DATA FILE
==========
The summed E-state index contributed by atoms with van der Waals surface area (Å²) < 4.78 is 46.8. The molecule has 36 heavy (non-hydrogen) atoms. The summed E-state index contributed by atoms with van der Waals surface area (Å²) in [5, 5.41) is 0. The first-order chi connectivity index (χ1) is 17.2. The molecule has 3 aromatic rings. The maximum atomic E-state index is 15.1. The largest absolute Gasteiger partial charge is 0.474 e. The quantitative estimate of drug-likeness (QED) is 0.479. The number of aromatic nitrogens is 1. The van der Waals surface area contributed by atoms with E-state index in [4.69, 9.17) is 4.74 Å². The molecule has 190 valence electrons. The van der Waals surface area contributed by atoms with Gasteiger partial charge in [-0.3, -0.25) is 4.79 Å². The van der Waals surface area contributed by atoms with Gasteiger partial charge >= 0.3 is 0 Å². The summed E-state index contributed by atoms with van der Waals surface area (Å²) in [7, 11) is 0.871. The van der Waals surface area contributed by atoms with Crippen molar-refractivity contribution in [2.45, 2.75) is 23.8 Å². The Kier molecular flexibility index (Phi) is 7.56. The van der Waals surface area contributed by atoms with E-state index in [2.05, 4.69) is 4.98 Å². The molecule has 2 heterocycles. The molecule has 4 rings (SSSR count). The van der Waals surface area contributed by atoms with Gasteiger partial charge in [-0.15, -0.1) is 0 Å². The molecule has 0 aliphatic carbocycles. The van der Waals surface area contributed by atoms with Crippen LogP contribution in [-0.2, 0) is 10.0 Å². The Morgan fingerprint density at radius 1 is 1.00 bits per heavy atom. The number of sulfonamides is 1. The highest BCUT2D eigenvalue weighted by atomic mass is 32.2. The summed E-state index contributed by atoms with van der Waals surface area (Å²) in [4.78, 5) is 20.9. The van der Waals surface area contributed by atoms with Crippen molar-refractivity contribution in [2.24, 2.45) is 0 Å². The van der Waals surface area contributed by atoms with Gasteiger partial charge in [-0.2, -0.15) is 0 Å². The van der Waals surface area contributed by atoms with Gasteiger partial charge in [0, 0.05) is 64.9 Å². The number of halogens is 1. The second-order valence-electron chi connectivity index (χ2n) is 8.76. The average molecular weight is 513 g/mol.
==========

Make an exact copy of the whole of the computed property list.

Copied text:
The summed E-state index contributed by atoms with van der Waals surface area (Å²) < 4.78 is 46.8. The molecule has 36 heavy (non-hydrogen) atoms. The summed E-state index contributed by atoms with van der Waals surface area (Å²) in [5, 5.41) is 0. The first-order chi connectivity index (χ1) is 17.2. The molecule has 3 aromatic rings. The maximum atomic E-state index is 15.1. The largest absolute Gasteiger partial charge is 0.474 e. The quantitative estimate of drug-likeness (QED) is 0.479. The number of aromatic nitrogens is 1. The van der Waals surface area contributed by atoms with E-state index in [4.69, 9.17) is 4.74 Å². The molecule has 190 valence electrons. The van der Waals surface area contributed by atoms with Gasteiger partial charge in [-0.3, -0.25) is 4.79 Å². The van der Waals surface area contributed by atoms with Gasteiger partial charge >= 0.3 is 0 Å². The summed E-state index contributed by atoms with van der Waals surface area (Å²) in [7, 11) is 0.871. The van der Waals surface area contributed by atoms with Crippen molar-refractivity contribution in [2.45, 2.75) is 23.8 Å². The Kier molecular flexibility index (Phi) is 7.56. The van der Waals surface area contributed by atoms with E-state index in [2.05, 4.69) is 4.98 Å². The molecule has 2 heterocycles. The molecule has 4 rings (SSSR count). The van der Waals surface area contributed by atoms with Gasteiger partial charge in [-0.15, -0.1) is 0 Å². The molecule has 0 aliphatic carbocycles. The van der Waals surface area contributed by atoms with Crippen LogP contribution in [-0.2, 0) is 10.0 Å². The Morgan fingerprint density at radius 1 is 1.00 bits per heavy atom. The number of sulfonamides is 1. The highest BCUT2D eigenvalue weighted by atomic mass is 32.2. The summed E-state index contributed by atoms with van der Waals surface area (Å²) in [4.78, 5) is 20.9. The van der Waals surface area contributed by atoms with Crippen molar-refractivity contribution in [2.24, 2.45) is 0 Å². The van der Waals surface area contributed by atoms with Gasteiger partial charge in [-0.2, -0.15) is 0 Å². The van der Waals surface area contributed by atoms with Gasteiger partial charge in [0, 0.05) is 64.9 Å². The number of halogens is 1. The second-order valence-electron chi connectivity index (χ2n) is 8.76. The average molecular weight is 513 g/mol.